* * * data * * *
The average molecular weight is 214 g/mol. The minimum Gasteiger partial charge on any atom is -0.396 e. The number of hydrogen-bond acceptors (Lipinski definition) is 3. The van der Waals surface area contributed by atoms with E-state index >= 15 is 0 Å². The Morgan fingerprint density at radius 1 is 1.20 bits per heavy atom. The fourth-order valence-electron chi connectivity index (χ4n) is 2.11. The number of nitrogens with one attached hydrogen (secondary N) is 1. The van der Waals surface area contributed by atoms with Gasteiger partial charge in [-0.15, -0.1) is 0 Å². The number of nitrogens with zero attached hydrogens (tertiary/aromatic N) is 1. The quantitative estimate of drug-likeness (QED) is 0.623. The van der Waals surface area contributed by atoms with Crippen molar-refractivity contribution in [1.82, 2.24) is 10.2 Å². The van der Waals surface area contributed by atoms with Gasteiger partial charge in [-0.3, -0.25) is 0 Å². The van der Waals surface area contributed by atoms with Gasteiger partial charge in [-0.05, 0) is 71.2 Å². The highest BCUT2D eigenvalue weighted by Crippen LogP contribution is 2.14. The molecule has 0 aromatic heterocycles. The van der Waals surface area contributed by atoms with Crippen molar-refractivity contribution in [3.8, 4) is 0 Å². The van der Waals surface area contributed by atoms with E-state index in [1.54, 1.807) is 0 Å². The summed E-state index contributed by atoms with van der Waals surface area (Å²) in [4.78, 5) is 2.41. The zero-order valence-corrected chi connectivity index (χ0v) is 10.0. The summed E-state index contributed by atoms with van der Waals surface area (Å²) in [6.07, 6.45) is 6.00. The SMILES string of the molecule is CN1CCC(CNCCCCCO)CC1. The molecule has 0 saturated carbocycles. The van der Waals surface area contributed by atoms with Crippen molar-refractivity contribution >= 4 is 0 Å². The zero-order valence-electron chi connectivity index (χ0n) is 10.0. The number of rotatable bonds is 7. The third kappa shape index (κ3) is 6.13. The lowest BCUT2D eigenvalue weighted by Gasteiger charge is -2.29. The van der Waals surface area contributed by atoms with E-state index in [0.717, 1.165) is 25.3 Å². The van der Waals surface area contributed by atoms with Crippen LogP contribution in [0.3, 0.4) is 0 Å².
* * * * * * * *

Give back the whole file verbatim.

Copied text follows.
The average molecular weight is 214 g/mol. The minimum Gasteiger partial charge on any atom is -0.396 e. The number of hydrogen-bond acceptors (Lipinski definition) is 3. The van der Waals surface area contributed by atoms with E-state index >= 15 is 0 Å². The Morgan fingerprint density at radius 1 is 1.20 bits per heavy atom. The fourth-order valence-electron chi connectivity index (χ4n) is 2.11. The number of nitrogens with one attached hydrogen (secondary N) is 1. The van der Waals surface area contributed by atoms with Gasteiger partial charge in [-0.15, -0.1) is 0 Å². The number of nitrogens with zero attached hydrogens (tertiary/aromatic N) is 1. The quantitative estimate of drug-likeness (QED) is 0.623. The van der Waals surface area contributed by atoms with Crippen molar-refractivity contribution in [1.82, 2.24) is 10.2 Å². The van der Waals surface area contributed by atoms with Gasteiger partial charge in [-0.3, -0.25) is 0 Å². The van der Waals surface area contributed by atoms with Gasteiger partial charge in [-0.05, 0) is 71.2 Å². The highest BCUT2D eigenvalue weighted by Crippen LogP contribution is 2.14. The molecule has 0 aromatic heterocycles. The van der Waals surface area contributed by atoms with Crippen molar-refractivity contribution in [3.8, 4) is 0 Å². The van der Waals surface area contributed by atoms with E-state index in [1.54, 1.807) is 0 Å². The summed E-state index contributed by atoms with van der Waals surface area (Å²) in [4.78, 5) is 2.41. The zero-order valence-corrected chi connectivity index (χ0v) is 10.0. The summed E-state index contributed by atoms with van der Waals surface area (Å²) in [6.07, 6.45) is 6.00. The SMILES string of the molecule is CN1CCC(CNCCCCCO)CC1. The molecule has 0 saturated carbocycles. The van der Waals surface area contributed by atoms with Crippen molar-refractivity contribution >= 4 is 0 Å². The zero-order valence-electron chi connectivity index (χ0n) is 10.0. The number of rotatable bonds is 7. The third kappa shape index (κ3) is 6.13. The lowest BCUT2D eigenvalue weighted by Gasteiger charge is -2.29. The van der Waals surface area contributed by atoms with E-state index in [0.717, 1.165) is 25.3 Å². The van der Waals surface area contributed by atoms with Crippen LogP contribution in [0.3, 0.4) is 0 Å².